Preaching the Bible for All its Worth

Regularly we receive queries about best resources from pastors as they approach a new series on a biblical book. The questions are good: despite so many commentaries being published, the best resources for listening to the Bible and preaching it for all its worth are not always obvious. The best preaching operates at the intersection of the telos of the passage/book being preached and the life of the particular congregation (see Craig Bartholomew, Excellent Preaching). Good preaching must therefore engage in what John Stott called “double listening”: one ear to Scripture, one ear to contemporary life and culture, with the sermon building a bridge between the two. This series, which will eventually cover the whole Bible, aims to provide preachers – and thinking non-preachers – with some of the best resources. We are assuming readers will understand that neither we nor you will or should agree with everything these sources say.

The Old Testament

Hearing the Old Testament: Listening for God’s Address, ed. Craig G. Bartholomew and David Beldman (Eerdmans), is full of excellent material from leading scholars, helping readers and preachers to leverage the best scholarship in the service of hearing what God is saying.

On preaching the Old Testament see Chris Wright, Sweeter Than Honey: Preaching the Old Testament (Langham Preaching Resources), co-published (exactly the same text)  by Zondervan, with the title How to Preach and Teach the Old Testament For All Its Worth! 

The New Testament

For a sense of the recent history of New Testament interpretation see Stephen Neill and Tom Wright’s excellent, The Interpretation of the New Testament, 1861-1986 (OUP, 1988). Wright’s multivolume Christian Origins and the Question of God series is magisterial.


At its best, the renaissance of so-called theological interpretation of the Bible is a great boon for the preacher, since it aims to read the Bible for the church. Two important sources are Vanhoozer, et al, eds. A Dictionary of Theological Interpretation of the Bible (Baker Academic, 2005) and Bartholomew and Thomas, eds., A Manifesto for Theological Interpretation (Baker Academic, 2016). The latter was an initiative of the Scripture and Hermeneutics Seminar

We are delighted that Baker Academic has given us permission to make the manifesto itself available for download on our website. This is a short document that the student, seminarian, pastor, scholar can carry with them and refer to as they engage with the Bible.

Book By Book


  • Gordon Wenham’s 2 volume WBC remains a standard, although Claus Westermann’s monumental commentary and other works on Genesis are always worth consulting, as are Sarna and Von Rad. 
  • Henri Blocher’s In the Beginning is a classic. We need far more of his creative work in English! 
  • Paul Borgman, Genesis: The Story We Haven’t Heard (IVP Academic, 2001) is very useful on the patriarchal narratives and spiritual formation. 
  • Bill Dumbrell’s Covenant and Creation is a really important work in biblical theology with a great deal of material on Genesis. See also his The End of the Beginning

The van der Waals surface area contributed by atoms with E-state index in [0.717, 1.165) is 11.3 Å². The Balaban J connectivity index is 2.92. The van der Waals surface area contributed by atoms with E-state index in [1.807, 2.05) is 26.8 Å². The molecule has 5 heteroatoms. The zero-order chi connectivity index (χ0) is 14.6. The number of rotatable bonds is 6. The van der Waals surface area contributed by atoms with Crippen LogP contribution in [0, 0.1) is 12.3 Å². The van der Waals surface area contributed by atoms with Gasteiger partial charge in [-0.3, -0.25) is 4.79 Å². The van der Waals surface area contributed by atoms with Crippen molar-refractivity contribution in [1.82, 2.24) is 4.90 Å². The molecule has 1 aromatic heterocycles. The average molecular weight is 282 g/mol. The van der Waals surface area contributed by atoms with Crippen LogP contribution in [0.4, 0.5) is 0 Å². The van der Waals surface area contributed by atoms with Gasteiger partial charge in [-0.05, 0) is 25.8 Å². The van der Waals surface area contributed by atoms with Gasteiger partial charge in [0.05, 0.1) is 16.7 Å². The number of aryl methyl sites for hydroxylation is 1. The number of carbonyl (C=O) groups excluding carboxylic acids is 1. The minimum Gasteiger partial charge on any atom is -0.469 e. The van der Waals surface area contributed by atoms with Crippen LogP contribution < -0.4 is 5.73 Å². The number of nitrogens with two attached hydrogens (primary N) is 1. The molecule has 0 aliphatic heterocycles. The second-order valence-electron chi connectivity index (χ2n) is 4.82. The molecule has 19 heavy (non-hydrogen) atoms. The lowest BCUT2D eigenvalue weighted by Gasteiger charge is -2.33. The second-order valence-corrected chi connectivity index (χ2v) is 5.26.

• Leon Kass’s The Beginning of Wisdom is a truly extraordinary work, which is a veritable trove of fresh thinking about how to read Genesis and how it relates to contemporary life and thought. This major work has been somewhat missed by biblical scholars and theologians, greatly to their loss.  
  • Karl Barth is always worth consulting on theological interpretation. Inter alia he has some 130 pages of small print rich theological exposition of Genesis 1. The final volume of his Church Dogmatics is an index which can help you to find these sections fast. 
  • Bruce R. Ashford and Craig G. Bartholomew, The Doctrine of Creation: A Constructive Kuyperian Approach (Downers Grove, ILL: IVP Academic, 2020) is full of exegesis and excavations in the Christian tradition. 


  • A.J. Culp, Invited to Know God: The Book of Deuteronomy (Lexham Press, 2019), might be called a mini-commentary (128 pages!), focusing on how the different sections of the text accomplish a singular goal: to help people know God. It develops the idea, as such, that Deuteronomy stands not in opposition to the gospel but as an example of the gospel. Small and readable, this book is the fruit of the author’s broader scholarship on Deuteronomy (e.g., Memoir of Moses [Fortress Academic, 2020]).
  • Daniel Block’s Deuteronomy (Zondervan, 2012) is a good starting point for preachers, providing an excellent balance of ancient background, textual analysis, and contemporary exposition. 
  • Peter Craigie’s The Book of Deuteronomy (Eerdmans, 1976) is a classic and still offers accessible but thoughtful exposition of the text.
  • Christopher Wright’s Deuteronomy (Paternoster, 1996) is another good entry-level resource. It is especially good on Deuteronomy’s law, ethics, and missional intent. 
  • J.G. McConville’s Deuteronomy (InterVarsity Press, 2002) is a deceptively deep resource, offering an excellent second-level commentary (and beyond!) for preachers. Where this commentary especially shines is in its discussions of Deuteronomy’s theology and purposes (i.e., speech-acts).  
  • J. Gary Millar’s Now Choose Life: Theology and Ethics in Deuteronomy (Apollos, 1998) grows out of his earlier work with J.G. McConville and is one of the more accessible discussions available on theology and ethics. It is especially helpful in showing how Deuteronomy’s theme of journey brings theology and ethics together. 
  • Daniel Block’s The Gospel According to Moses (Cascade Books, 2012) and The Triumph of Grace (Cascade Books, 2017) are collections of essays from the course of this Deuteronomy scholar’s career. The volumes are both affordable and accessible, and they feature topics eminently helpful to the preacher, such as Deuteronomy’s theology, its perspective on prayer, its view of education and family, and how to preach Old Testament law today.


  • David Beldman’s Deserting the King: The Book of Judges (Lexham, 2017) is a short, accessible, theological introduction to the book. It is not a commentary but would be a good place for the preacher to start to get up to speed quickly on the overall design, themes and theological message of Judges. 
  • For another accessible little exposition of Judges, Dale Ralph Davis’ Judges: Such a Great Salvation (Christian Focus, 2000) is a nice, concise and entertaining commentary with personal anecdotes and homiletical insights. 
  • Daniel Block’s commentary on Judges (and Ruth) in the New American Commentary series (B&H, 1999) is one of the best commentaries on the book — clear and insightful. Block helpfully identified the “canaanization” of Israel as the theme of the book. A valuable resource for preachers doing a series through the book.